The opinions and views expressed herein are not intended to be relied upon as a prediction or forecast of actual future events or performance, guarantee of future results, recommendations or advice. Statements made in this material are not intended as buy or sell recommendations of any securities. Forward-looking statements are subject to uncertainties that could cause actual developments and results to differ materially from the expectations expressed. This information has been prepared from sources believed reliable but the accuracy and completeness of the information cannot be guaranteed. Information and opinions expressed by either Legg Mason or its affiliates are current as at the date indicated, are subject to change without notice, and do not take into account the particular investment objectives, financial situation or needs of individual investors.
The information in this material is confidential and proprietary and may not be used other than by the intended user. Neither Legg Mason or its affiliates or any of their officer or employee of Legg Mason accepts any liability whatsoever for any loss arising from any use of this material or its contents. This material may not be reproduced, distributed or published without prior written permission from Legg Mason. Distribution of this material may be restricted in certain jurisdictions. Any persons coming into possession of this material should seek advice for details of, and observe such restrictions (if any).
This material may have been prepared by an advisor or entity affiliated with an entity mentioned below through common control and ownership by Legg Mason, Inc. Unless otherwise noted the "$" (dollar sign) represents U.S. Dollars.
This material is only for distribution in those countries and to those recipients listed.
All investors and eligible counterparties in EU and EEA countries:
In Europe (excluding UK and Switzerland), this financial promotion is issued by Legg Mason Investments (Ireland) Limited, registered office Floor 6, Building Three, Number One, Ballsbridge, 126 Pembroke Road, Ballsbridge, Dublin 4. D04 EP27, Ireland. Registered in Ireland, Company No. 271887. Authorised and regulated by the Central Bank of Ireland.
In the UK, this financial promotion is issued by Legg Mason Investments (Europe) Limited, registered office 201 Bishopsgate, London EC2M 3AB. Registered in England and Wales, Company No. 1732037. Authorized and regulated by the UK Financial Conduct Authority.
In Switzerland, this financial promotion is issued by Legg Mason Investments (Switzerland) GmbH, authorised by the Swiss Financial Market Supervisory Authority FINMA.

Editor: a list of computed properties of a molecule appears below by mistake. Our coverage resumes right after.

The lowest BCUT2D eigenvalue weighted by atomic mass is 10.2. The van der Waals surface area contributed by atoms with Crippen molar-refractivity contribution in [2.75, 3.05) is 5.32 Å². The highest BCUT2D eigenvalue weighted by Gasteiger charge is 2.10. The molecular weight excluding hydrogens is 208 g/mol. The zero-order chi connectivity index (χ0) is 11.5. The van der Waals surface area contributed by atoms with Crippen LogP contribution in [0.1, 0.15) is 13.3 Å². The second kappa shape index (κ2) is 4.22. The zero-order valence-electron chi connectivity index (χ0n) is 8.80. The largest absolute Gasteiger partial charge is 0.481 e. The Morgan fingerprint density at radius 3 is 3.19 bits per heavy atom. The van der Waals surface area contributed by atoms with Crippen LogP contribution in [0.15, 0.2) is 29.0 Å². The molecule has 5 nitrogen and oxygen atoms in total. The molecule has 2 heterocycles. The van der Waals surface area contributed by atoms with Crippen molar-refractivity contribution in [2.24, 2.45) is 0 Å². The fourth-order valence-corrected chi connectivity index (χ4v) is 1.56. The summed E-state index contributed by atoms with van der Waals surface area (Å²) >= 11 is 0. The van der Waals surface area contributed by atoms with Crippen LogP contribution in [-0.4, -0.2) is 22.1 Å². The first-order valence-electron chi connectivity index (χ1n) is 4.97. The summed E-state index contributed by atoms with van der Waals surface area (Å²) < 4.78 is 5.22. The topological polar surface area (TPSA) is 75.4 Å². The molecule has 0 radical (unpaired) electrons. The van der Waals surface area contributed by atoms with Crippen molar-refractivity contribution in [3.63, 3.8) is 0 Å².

Investors in Switzerland: The representative in Switzerland is FIRST INDEPENDENT FUND SERVICES LTD., Klausstrasse 33, 8008 Zurich, Switzerland and the paying agent in Switzerland is NPB Neue Privat Bank AG, Limmatquai 1, 8024 Zurich, Switzerland. Copies of the Articles of Association, the Prospectus, the Key Investor Information documents and the annual and semi-annual reports of the Company may be obtained free of charge from the representative in Switzerland.
All Investors in Hong Kong and Singapore:
This material is provided by Legg Mason Asset Management Hong Kong Limited in Hong Kong and Legg Mason Asset Management Singapore Pte. Limited (Registration Number (UEN): 200007942R) in Singapore.
This material has not been reviewed by any regulatory authority in Hong Kong or Singapore.
All Investors in the People’s Republic of China (“PRC”):
This material is provided by Legg Mason Asset Management Hong Kong Limited to intended recipients in the PRC. The content of this document is only for Press or the PRC investors investing in the QDII Product offered by PRC’s commercial bank in accordance with the regulation of China Banking Regulatory Commission. Investors should read the offering document prior to any subscription. Please seek advice from PRC’s commercial banks and/or other professional advisors, if necessary. Please note that Legg Mason and its affiliates are the Managers of the offshore funds invested by QDII Products only. Legg Mason and its affiliates are not authorized by any regulatory authority to conduct business or investment activities in China.
This material has not been reviewed by any regulatory authority in the PRC.
Distributors and existing investors in Korea and Distributors in Taiwan:
This material is provided by Legg Mason Asset Management Hong Kong Limited to eligible recipients in Korea and by Legg Mason Investments (Taiwan) Limited (Registration Number: (98) Jin Guan Tou Gu Xin Zi Di 001; Address: Suite E, 55F, Taipei 101 Tower, 7, Xin Yi Road, Section 5, Taipei 110, Taiwan, R.O.C.; Tel: (886) 2-8722 1666) in Taiwan. Legg Mason Investments (Taiwan) Limited operates and manages its business independently.
This material has not been reviewed by any regulatory authority in Korea or Taiwan.
All Investors in the Americas:
This material is provided by Legg Mason Investor Services LLC, a U.S. registered Broker-Dealer, which includes Legg Mason Americas International. Legg Mason Investor Services, LLC, Member FINRA/SIPC, and all entities mentioned are subsidiaries of Legg Mason, Inc.
All Investors in Australia:
This material is issued by Legg Mason Asset Management Australia Limited (ABN 76 004 835 839, AFSL 204827) ("Legg Mason"). The contents are proprietary and confidential and intended solely for the use of Legg Mason and the clients or prospective clients to whom it has been delivered. It is not to be reproduced or distributed to any other person except to the client's professional advisers.